February 25 2022 A Russian Resistance

     In Russia a mass movement of peace protests in solidarity with the people of  Ukraine, and against Putin’s invasion, has seized the streets of Moscow, St. Petersburg, Novosibirsk, Yekaterinburg, and cities throughout the nation. In defiance of brutal police repression and arrests, they came; in the face of ubiquitous propaganda, lies, falsifications, rewritten histories and the alternate realities of identitarian nationalist politics, they came to call out the would-be king who has no clothes.

     And the icons of Russian culture joined the heroic families and workers who stand with the families and workers of Ukraine, and with their champions among the free nations of the world, and with one voice declare to those who would enslave us; We are not your slaves, nor will we enslave others in service to your power.

     For we are many, we are watching, and we are the future.

     As written by Andrew Roth in The Guardian article entitled Prominent Russians join protests against Ukraine war amid 1,800 arrests; “As invasion continues, people from worlds of entertainment, business and journalism voice opposition.

     Prominent Russians shocked by the invasion of Ukraine have gone public with their opposition to the war, despite the professional and personal risks that come with dissent on such a sensitive issue in Russia.

     More than 1,800 people were arrested at rallies across the country on Thursday night as prominent Russians from the worlds of entertainment, business and journalism have risked their livelihoods in order to speak out.

     When Elena Chernenko, the veteran diplomatic correspondent for Kommersant newspaper, found out that Russia was invading Ukraine, she said she was stunned.

     “Of course, I was shocked … Until yesterday morning, I refused to believe that Russia could launch a massive military operation against Ukraine,” said Chernenko, who believed Russia may at most recognise the territories in south-east Ukraine.

     “I thought that all the talk about invasions was awful hysteria. I argued with people on Twitter and in person that nothing would happen, it’s all thought up,” she said. “Maybe I don’t understand anything about Russian foreign policy anymore.”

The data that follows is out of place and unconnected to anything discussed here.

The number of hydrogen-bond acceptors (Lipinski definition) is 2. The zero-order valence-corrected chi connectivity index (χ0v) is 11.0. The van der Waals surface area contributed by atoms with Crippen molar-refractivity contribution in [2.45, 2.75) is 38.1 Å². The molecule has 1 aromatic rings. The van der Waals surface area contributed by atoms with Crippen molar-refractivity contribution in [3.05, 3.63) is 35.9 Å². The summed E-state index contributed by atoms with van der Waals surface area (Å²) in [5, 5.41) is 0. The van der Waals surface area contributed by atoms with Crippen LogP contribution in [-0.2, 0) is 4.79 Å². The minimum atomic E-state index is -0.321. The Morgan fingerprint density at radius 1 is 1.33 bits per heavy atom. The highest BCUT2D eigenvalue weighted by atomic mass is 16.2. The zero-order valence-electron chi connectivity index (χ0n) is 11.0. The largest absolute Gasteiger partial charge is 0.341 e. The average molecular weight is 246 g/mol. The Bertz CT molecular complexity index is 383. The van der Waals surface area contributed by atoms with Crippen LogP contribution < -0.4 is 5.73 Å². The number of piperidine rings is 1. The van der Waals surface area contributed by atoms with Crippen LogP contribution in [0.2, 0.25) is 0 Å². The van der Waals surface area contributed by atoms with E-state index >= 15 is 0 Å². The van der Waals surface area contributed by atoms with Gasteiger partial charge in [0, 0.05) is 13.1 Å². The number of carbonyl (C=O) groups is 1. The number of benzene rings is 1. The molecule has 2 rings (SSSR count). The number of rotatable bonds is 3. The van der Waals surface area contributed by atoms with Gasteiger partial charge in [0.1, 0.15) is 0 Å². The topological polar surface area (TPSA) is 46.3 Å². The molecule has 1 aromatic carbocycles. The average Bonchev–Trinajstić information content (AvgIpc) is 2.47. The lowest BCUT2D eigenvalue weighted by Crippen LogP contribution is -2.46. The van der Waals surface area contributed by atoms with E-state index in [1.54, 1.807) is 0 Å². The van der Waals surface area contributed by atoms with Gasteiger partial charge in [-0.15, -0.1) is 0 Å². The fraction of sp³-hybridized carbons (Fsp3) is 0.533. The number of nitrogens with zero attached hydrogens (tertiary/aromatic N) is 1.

After Putin announced the military operation, she penned an open letter condemning the attack on Ukraine. “War has never been and will never be a method of conflict resolution and there are no excuses for it,” she wrote. Nearly 300 journalists have signed, including representatives of state-run media.

     In retaliation, she revealed she has been expelled from the diplomatic pool, which she has covered for more than 11 years, for “unprofessionalism”.

     Chernenko remains a strong critic of Ukraine’s policy toward the Donbas region, but said she could not justify the kind of military operation now unfolding.

     “There was nothing complicated about it for me,” Chernenko said of her letter. “It was a spontaneous reaction. My country has started a military operation against another … but we’re for diplomacy, we’re for the UN charter, moral values, brotherly nations, and all that. And I had the feeling that this is the wrong path.”

     Popular actors and musicians, some of whom are employed by the government, have also spoken out and appear to have been punished for their dissent.

     On Thursday, Ivan Urgant, the host of a popular talk show on state-run Channel One, posted a black square on Instagram with the caption “Fear and pain. No to war.” His show has not gone on air since. Channel One has claimed it is just a scheduling issue, although several reports in Russian media say that they have been blacklisted.

     Elena Kovalskaya, the director of the Meyerhold Center in Moscow, quit her job at the state-financed theatre in an act of protest over the war. “It’s impossible to work for a murderer and receive your salary from him,” she wrote of her decision.

     “Our future is being taken from us,” said Yuri Shevchuk, the frontman of classic Soviet rock band DDT and a veteran anti-war campaigner, who went to Chechnya in 1995 as part of a peace tour. “We’re being pulled like through an ice hole into the past, into the 19th, 18th, 17th centuries. And people refuse to accept it.”

     He pointed to those in show business who would usually avoid politics now coming out against the war. “Even those pop stars who never talked about politics, who were afraid to lose their shows, honorariums, and so on.”